Even if something like veganism was not popular in Wells time and place, you can easily see how this is a vegan book. The book makes some what must be at the time: This is a book like The Strange Case of Dr. Jekyll and Mr. Hyde which, when you read it now, it seems like old hat, but in its day must have just blown people away with its radical concepts. Imagine humans NOT being the masters of all they survey. That's what we are dealing with here, and it cannot be denied that Wells revolutionized and charged the genre of science-fiction much the way Mary Shelley did with her revolutionary, mind-blowing Frankenstein.

It's so old-fashioned. It's nothing like the media trained you to think it was. It's slow, it's old. But you have to understand that at the time, these authors were completely slaying people's long-held beliefs and way of thinking. I loved both and think they are still very arresting and relevant today. Amazing first chapter that blows you out of the water. And we men, the creatures who inhabit this earth, must be to them at least as alien and lowly as are the monkeys and lemurs to us.

The intellectual side of man already admits that life is an incessant struggle for existence, and it would seem that this too is the belief of the minds upon Mars. Their world is far gone in its cooling and this world is still crowded with life, but crowded only with what they regard as inferior animals. To carry warfare sunward is, indeed, their only escape from the destruction that, generation after generation, creeps upon them.

And before we judge them too harshly we must remember what ruthless and utter destruction our own species has wrought, not only upon animals, such as the vanished bison and the dodo, but upon its inferior races. Think of everything humanity does to animals, and the genocide, war, and slavery it inflicts on other human beings. Wells keeps bringing this up throughout the novel in a rare show of clear-eyed thinking about humanity, especially for an Englishman in Now, the book loses something when we start following our MC around and experiencing the invasion with him.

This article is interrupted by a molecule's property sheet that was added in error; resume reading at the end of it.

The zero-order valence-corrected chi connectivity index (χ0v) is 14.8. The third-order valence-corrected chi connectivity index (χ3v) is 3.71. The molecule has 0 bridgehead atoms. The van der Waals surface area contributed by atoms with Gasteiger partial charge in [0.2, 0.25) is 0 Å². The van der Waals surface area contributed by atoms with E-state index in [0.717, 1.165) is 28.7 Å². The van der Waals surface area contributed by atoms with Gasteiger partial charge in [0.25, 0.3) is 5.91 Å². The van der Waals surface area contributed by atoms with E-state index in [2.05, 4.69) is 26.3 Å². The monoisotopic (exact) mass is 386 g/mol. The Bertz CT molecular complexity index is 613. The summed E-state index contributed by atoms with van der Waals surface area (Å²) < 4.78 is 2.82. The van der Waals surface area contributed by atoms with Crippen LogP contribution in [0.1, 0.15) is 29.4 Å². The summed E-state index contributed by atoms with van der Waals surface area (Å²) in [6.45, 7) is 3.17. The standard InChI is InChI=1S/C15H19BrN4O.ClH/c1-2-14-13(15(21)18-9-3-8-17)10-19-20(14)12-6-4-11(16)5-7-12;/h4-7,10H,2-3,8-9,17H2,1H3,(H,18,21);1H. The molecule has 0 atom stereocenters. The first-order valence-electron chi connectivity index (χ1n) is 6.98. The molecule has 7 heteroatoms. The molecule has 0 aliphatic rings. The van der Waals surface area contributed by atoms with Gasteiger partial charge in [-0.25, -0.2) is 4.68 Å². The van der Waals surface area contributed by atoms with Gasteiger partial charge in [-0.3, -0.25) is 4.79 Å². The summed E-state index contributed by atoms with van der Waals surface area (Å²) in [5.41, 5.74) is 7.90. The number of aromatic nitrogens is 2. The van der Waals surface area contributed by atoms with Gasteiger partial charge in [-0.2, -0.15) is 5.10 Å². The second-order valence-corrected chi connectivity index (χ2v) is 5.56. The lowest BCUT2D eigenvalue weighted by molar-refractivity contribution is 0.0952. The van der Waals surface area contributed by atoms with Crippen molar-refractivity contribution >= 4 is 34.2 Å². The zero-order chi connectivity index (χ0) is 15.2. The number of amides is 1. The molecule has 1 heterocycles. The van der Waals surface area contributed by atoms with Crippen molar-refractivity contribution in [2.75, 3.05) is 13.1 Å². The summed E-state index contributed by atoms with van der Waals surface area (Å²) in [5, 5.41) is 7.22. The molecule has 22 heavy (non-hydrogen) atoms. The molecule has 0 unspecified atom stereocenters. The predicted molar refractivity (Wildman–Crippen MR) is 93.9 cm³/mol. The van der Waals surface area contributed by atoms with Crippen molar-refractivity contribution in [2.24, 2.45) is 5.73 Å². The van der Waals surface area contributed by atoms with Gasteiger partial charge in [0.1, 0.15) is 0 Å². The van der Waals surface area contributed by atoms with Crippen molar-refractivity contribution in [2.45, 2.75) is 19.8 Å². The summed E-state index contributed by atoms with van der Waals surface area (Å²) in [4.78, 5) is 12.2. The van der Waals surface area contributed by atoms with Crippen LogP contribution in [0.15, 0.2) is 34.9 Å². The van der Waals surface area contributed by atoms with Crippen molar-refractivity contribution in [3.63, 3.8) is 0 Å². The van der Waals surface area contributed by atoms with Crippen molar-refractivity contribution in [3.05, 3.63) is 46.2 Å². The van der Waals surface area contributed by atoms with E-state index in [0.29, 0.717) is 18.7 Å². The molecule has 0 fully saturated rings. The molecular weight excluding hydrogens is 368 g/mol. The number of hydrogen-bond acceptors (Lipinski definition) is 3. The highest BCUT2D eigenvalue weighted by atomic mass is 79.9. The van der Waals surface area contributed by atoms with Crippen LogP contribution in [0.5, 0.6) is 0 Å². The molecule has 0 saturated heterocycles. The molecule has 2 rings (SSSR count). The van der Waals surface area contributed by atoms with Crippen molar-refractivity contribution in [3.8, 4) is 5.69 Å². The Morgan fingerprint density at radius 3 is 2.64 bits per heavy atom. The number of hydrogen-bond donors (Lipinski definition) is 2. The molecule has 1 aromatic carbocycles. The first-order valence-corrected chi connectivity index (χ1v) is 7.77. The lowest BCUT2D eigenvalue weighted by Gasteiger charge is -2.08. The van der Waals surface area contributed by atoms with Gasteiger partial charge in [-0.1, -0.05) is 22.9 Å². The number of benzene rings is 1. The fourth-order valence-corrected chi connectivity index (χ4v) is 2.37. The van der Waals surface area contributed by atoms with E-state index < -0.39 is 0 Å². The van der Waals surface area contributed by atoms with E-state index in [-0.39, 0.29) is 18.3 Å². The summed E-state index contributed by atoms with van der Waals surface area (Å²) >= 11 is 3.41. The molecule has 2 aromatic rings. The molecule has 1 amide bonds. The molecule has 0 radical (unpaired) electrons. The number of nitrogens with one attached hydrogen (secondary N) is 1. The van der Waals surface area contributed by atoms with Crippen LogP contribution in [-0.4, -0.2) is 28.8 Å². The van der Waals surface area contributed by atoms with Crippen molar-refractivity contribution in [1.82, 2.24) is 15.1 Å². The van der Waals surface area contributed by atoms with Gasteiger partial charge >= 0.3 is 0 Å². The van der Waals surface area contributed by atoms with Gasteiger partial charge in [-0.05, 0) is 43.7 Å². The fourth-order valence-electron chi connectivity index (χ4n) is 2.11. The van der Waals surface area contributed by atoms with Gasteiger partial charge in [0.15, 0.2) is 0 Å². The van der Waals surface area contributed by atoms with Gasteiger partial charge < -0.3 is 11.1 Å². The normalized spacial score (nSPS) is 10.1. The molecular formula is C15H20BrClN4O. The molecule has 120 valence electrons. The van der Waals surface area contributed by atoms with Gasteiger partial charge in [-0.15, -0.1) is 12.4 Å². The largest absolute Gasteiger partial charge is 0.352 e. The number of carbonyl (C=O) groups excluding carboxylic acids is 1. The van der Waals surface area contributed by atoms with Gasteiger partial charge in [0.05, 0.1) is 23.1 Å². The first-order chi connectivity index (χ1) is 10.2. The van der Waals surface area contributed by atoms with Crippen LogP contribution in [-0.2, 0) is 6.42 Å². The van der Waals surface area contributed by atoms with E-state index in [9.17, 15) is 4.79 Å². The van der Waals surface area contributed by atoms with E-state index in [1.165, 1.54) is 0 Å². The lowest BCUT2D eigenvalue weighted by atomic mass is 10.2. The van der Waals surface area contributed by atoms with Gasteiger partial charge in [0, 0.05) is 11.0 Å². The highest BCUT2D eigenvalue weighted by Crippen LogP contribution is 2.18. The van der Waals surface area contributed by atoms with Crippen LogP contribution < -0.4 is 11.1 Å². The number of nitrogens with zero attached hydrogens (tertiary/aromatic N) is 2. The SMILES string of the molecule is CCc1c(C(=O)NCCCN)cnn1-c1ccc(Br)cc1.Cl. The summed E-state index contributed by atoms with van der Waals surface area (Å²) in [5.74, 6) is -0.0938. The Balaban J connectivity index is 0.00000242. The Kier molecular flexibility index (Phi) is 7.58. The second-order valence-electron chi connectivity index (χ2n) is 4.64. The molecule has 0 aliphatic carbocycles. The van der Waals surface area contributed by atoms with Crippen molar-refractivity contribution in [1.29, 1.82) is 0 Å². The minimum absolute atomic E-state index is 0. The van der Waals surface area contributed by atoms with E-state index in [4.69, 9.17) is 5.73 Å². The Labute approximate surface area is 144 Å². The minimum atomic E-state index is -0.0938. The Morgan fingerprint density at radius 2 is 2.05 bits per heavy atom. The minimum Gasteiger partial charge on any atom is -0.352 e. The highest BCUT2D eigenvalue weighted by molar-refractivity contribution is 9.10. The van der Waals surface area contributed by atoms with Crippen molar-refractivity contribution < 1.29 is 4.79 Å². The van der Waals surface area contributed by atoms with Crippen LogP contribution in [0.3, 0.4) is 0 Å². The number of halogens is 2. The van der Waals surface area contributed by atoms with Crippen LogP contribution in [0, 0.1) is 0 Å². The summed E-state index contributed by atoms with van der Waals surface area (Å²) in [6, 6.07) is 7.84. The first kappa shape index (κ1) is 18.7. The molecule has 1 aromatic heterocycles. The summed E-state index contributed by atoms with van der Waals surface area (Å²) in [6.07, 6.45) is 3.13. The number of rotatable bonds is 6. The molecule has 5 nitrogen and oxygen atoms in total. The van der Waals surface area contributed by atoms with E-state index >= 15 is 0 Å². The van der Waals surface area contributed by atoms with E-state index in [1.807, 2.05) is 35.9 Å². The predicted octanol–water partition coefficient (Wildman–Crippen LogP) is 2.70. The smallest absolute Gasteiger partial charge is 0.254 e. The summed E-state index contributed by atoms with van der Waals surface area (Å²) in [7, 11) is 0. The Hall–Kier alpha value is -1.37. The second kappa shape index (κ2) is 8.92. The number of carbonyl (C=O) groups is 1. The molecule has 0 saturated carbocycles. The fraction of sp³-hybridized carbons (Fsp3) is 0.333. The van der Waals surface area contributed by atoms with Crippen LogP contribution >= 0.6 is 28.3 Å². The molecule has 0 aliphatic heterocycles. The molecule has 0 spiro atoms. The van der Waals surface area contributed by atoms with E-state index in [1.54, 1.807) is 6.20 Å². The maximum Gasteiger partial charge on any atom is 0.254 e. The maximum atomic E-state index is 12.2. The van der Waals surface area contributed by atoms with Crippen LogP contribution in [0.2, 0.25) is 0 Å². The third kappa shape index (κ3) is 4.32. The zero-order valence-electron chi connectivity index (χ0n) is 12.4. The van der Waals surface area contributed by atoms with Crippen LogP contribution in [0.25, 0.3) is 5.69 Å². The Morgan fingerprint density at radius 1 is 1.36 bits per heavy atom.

But the book saves itself in a few ways. One, Wells's writing. Few people realise the immensity of vacancy in which the dust of the material universe swims. Those who have never seen a living Martian can scarcely imagine the strange horror of its appearance.

He's got a lot of good writing in this book and some great turns of phrase. Secondly, he decides not only to take down humanity's vanity and confidence, but also seeks to offer commentary on religion, class differences, and morality and ethics especially in the context of war. It's staggering how much he chooses to bite off here, but such takedowns engage the reader throughout the book. He also doesn't skimp on the horror - not only the horrors and ravages of war, but the horror of the aliens and what they do to humans.

It's honestly terrifying and Wells successfully scared me and made me disgusted. I think he made his MC deliberately a member of the intelligentsia instead of a soldier, because - let me tell you - this book would have been completely different if told from the POV of someone who was a combat veteran.

And that's on purpose. As the soldier he meets points out to him, after you've seen some shit then shit isn't as shocking. Most of the people were hard at it, squealing and exciting themselves. But I'm not so fond of squealing. I've been in sight of death once or twice; I'm not an ornamental soldier, and at the best and worst, death - it's just death. And it's the man that keeps on thinking comes through. It may seem cliched or old hat NOW, but you have to realize it was mindblowing back then.